To close the second day of the symposium at the Bauhaus Dessau, Mobile Academy Berlin stages a conversation between three scholars, who discuss an aspect of the man-machine theme, which the Bauhaus overlooks.
A constellation of conversations with three scientists and a figurine as part of the festival Man-Space-Machine: Stage Experiments at the Bauhaus Dessau.
Schlemmer studied the mechanisation of man and, by systematically putting this idea into practice in formal stage exercises, aimed to discover what couldn’t be mechanised. The research objective was an outerworldly freedom of movement, a technical, organic and transcendental change for the better on the way to the invention of the complete machinist (of theatrical productions). The Bauhaus held a promise for the future and worked on a mathematical version of the man-machine-world. The recent past, the just experienced traumas of the machine war, which had turned people into the suppliers of materials, was of comparatively little interest to the Bauhaus. Neither the social impact of the war nor the technologies applied to the disabled body, the prostheses, where the injured man and mechanical science coincide and must mend, interconnect and fit, make an appearance on the Bauhaus stage. Neither the wounds that this interface can portray, nor its replacement parts, are addressed.
The three invited scholars are experts in interface issues with different research approaches. Petra Gehring’s subject is the issue of dying and technology in biomedicine; Karin Harrasser researches the cultural history of knowledge of prosthetics and Wladimir Velminski publishes on Soviet thought experiments and machine theories. All three are united in their mistrust of the technological implementation of an internalised culture of self-improvement and aesthetic cognitive self-techniques and wish to bring the vulnerability and fragility of body and soul back into the arena of action and the imagination. Based on three narratives from the arts and sciences, they will illustrate the interface and adapter issues which the Bauhaus overlooks.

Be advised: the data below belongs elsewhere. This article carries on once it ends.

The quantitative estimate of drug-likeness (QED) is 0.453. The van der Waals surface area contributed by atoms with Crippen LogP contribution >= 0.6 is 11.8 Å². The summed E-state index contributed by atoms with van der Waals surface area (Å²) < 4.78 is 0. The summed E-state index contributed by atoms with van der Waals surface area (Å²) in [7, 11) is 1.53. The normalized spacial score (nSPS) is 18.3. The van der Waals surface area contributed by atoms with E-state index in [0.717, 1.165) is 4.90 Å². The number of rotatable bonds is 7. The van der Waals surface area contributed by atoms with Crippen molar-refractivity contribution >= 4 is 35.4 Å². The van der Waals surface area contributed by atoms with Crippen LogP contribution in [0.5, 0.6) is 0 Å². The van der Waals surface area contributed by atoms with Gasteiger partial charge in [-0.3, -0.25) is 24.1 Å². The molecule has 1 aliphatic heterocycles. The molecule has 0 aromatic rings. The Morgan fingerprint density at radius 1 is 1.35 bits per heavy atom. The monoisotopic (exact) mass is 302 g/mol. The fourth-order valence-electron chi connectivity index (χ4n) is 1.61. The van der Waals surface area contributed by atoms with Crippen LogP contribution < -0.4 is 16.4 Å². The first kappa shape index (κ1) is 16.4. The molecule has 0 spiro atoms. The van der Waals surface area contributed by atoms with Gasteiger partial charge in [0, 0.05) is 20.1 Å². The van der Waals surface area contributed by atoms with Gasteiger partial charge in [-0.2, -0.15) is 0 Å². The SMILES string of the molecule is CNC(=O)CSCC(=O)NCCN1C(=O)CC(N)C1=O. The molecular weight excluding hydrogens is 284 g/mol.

At this evening event, the scholars will however also act as models for three Bauhaus table-chair ensembles, which, thanks to standardised mass production, have come to be a logo for the furniture Mecca, Bauhaus. During the event the suites will be photographed for a catalogue of the designer furniture outlet “Das Schoene” in Reutlingen, which also sponsors the evening. During the rearrangement breaks, actor and auto-icon Susanne Sachsse will step into three of the figurines recently and generously gifted to the Bauhaus by the Senac University Center São Paulo.
The documentation of the evening will subsequently be shown in the exhibition.